Get Fit Fast: Cycle Through Your Monthly Cycle
Know the benefits of cycling when you're on your monthly period!
Hopping on a bike might be the last thing that comes to your mind when you have your period. Guess what: it actually does your health and your bikini-body dreams a whole lot of good! Any physical activity can seem less appealing when you’re dealing with a heavy flow, but sometimes it all boils down to how you prepare for it. Are you wearing the right pad? Are your clothes snug (or loose) enough to fit the occasion? Are you aware of your body’s needs and in which part of your cycle it’s best to, well, do some cycling? Read on to know why your bike can be your period’s next best friend.
Cycling eases cramps.
Experts agree that aerobic exercises – those that increase heart rate – are best for relieving cramps. Cycling falls under this category, as well as brisk walking and swimming. "The important thing is that you do it at least three times a week, for 30 minutes at a time," says Paula Castano, MD, an assistant clinical professor of obstetrics and gynecology at Columbia University College of Physicians and Surgeons in New York.
It’s low-impact and doesn’t require great skill!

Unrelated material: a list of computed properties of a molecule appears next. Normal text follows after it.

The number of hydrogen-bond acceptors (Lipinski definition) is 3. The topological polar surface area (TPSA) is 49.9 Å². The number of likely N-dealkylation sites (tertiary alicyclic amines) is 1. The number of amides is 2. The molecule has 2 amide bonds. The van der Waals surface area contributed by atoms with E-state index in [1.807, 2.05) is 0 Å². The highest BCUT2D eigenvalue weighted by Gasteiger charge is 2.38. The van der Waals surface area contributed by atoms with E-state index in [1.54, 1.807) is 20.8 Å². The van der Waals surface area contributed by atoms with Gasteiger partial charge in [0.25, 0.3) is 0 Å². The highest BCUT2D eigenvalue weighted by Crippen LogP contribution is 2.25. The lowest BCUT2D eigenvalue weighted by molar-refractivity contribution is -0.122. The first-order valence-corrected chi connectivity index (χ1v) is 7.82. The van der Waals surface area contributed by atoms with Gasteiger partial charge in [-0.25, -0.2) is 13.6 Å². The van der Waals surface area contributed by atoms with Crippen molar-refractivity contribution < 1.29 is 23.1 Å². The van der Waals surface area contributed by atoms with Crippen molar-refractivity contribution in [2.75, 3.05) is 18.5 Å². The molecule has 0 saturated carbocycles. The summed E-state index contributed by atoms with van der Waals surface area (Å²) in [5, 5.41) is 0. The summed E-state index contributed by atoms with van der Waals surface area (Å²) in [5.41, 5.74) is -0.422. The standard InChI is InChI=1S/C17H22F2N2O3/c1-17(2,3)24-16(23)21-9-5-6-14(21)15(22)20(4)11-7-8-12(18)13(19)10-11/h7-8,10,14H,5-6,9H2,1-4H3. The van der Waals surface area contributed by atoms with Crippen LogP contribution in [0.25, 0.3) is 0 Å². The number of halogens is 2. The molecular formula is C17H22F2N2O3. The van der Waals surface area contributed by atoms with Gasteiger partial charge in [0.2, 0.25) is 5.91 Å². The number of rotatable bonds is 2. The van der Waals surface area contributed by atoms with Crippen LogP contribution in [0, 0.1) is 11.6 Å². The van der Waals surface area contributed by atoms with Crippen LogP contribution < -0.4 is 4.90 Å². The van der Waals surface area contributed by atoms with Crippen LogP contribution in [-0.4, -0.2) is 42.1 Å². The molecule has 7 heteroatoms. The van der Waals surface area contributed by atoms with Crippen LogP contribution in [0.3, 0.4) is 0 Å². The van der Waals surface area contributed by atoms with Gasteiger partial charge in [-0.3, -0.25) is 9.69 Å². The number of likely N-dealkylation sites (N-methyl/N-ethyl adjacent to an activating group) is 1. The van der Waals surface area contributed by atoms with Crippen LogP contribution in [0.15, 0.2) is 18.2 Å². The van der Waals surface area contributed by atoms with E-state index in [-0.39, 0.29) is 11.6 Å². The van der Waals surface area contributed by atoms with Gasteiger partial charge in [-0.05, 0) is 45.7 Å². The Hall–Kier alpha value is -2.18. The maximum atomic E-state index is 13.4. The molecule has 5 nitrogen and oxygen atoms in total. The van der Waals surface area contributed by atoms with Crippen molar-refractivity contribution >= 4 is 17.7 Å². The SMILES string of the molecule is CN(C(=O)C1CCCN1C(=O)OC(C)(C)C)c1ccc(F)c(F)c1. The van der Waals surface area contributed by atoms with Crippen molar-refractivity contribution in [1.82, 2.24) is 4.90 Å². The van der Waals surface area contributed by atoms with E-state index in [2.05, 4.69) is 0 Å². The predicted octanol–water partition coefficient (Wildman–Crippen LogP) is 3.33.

The last thing that you want when you have your period is to get into an accident. Stationary bikes give you the luxury of safe and easy exercise especially if you feel that your flow is too heavy for you to brave the outdoors. Biking also doesn’t require great skill aside from knowing how to balance and ride, and trusting the fact that sitting on a bike doesn’t harm you or your menstrual cycle!
It tones your whole body and helps get you out of a bad mood.
Having episodes of period pains shouldn’t stop you from going for the bikini body of your dreams. Since you can easily adjust the intensity and length of time of your cycling routine, you can still work on your quads, glutes and calves, as well as sculpt and tone your upper body with the right form on the handlebar. Cycling also burns calories fast and gives your energy levels a lift as it wires your brain to release dopamine, according to lead author Patrick O'Connor, Ph.D., a professor of kinesiology at the University of Georgia at Athens.
As dopamine and serotonin levels are low during your period, biking can help your brain release more of these feel-good triggers.
Cycling can make you less susceptible to period pains.
Some unique benefits include joint mobility, improved muscle strength and mobility, better posture and stronger bones. This will help your muscles feel less achy over time, especially when your pain threshold is low during or right before your period.
Ready to include cycling into your cycle? Find that old bike or start shopping for a new one and change the way you look at biking and what you can do during your period. Make sure to be prepared for the occasion too with a pad that moves with your groove.